He started with the brief introduction that it was basically about public safety. Of course that is kind of general and obvious, so he gave me a very specific explanation that I kind of understood already, but had never had anyone explain it this way. In this country, we build houses that are unfortunately built with a projected useful life. In many other countries, even residential buildings are constructed with a large amount of concrete or solid brick walls, not simply the single veneer like we have here. The point is that a house constructed in the US is understood to undergo “progressive destruction” instead of “catastrophic destruction.” While this may sound pretty bad, the general idea is that you can notice something going wrong and correct it instead of having the thing fall in on you.

Question 3: What’s something that the general public, non-builder homeowner may not know about the code?

The answer: they do not make this stuff up. In all codes, the state level is the lowest level. For example, here in North Carolina, you have the North Carolina Building Code, the North Carolina Fuel Gas Code, and the North Carolina Mechanical Code. One exception is the National Electric Code, which is a basis that states can start from and then modify. Having said that, he added that code is enforced at the county level. In North Carolina, you would have to design for building codes using a greater snow load in the mountains than at the Outer Banks, for example. Also, the code may be interpreted differently from county to county. While there is a way in the system to petition for a clarification or even change to the code, it is generally easier to ask questions first and build later.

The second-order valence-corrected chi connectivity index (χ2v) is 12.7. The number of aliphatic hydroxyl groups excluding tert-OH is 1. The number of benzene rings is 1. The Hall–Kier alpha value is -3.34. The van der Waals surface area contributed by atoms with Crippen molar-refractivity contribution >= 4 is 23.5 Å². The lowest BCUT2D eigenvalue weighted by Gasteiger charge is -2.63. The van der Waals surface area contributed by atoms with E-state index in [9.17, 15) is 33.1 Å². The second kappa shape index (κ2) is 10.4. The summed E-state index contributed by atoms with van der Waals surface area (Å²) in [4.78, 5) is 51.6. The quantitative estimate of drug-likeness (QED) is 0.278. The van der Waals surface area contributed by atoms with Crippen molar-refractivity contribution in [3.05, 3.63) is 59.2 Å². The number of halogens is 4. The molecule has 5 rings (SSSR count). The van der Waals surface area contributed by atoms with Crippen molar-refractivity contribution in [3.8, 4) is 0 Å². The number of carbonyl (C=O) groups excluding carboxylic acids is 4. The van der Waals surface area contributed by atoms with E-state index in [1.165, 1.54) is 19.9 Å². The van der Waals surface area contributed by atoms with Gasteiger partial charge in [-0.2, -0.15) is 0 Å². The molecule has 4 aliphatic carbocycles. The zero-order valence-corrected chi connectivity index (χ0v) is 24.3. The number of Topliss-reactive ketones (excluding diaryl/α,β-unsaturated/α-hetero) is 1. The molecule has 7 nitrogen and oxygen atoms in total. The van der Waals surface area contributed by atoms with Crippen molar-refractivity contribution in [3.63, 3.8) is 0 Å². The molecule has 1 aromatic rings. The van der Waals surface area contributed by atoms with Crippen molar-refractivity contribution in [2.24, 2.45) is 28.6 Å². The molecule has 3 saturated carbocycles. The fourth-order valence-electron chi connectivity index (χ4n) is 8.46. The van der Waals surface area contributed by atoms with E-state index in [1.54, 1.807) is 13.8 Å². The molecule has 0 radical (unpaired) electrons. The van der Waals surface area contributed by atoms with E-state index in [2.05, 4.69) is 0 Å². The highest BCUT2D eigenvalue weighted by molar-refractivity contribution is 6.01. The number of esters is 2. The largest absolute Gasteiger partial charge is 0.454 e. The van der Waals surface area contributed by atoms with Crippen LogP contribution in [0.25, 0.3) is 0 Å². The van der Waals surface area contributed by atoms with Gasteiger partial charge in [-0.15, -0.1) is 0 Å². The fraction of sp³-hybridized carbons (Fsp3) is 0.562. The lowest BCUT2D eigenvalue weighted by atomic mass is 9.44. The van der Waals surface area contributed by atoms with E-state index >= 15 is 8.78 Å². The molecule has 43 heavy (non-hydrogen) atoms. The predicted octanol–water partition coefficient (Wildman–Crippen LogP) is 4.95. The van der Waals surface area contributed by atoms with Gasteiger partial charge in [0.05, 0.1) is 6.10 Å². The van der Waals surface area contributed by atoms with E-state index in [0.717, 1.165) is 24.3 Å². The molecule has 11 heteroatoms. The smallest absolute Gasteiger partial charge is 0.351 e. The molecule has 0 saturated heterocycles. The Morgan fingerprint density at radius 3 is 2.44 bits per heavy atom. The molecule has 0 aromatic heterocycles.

Question 4: What are the most common mistakes or code failures you see?

The inspector said it’s usually the simple stuff – things like sealing ductwork well, leaks and not sealing PVC joints. I spoke to some of the guys on our installation crew and they said the same thing. They are experienced enough that someone will usually catch it, but occasionally that one PVC joint gets overlooked, no matter how many times you glance at it in a day. These guys are good at what they do, know the rules, and nothing against them, but it’s just a reality that this sort of thing will occasionally happen. However, the inspector does sometimes see larger mistakes, like no traps in the condensation line, no pan under the indoor unit or no float switch in the pan all the way up to incorrectly sized equipment and ductwork.

Question 5: What is a sure way to prevent failing an inspection?

The answer was that there is unfortunately no way to be sure you will not fail, but you can do a lot to minimize the possibility. The first is that, as mentioned before, each county may interpret any given code section differently. This basically goes back to communication. If you will be working in a county you haven’t contracted in before, take the time to go to the code office or set up a job visit from the inspector you will be working with. Simply having the name of a person to go to in the event of a question or problem will go a long way. For HVAC in particular, one phrase that is repeated more than any other is “Install according to manufacturer’s instructions.” What does that mean? It means, stay organized and keep your paperwork together so you will have something to show the inspector.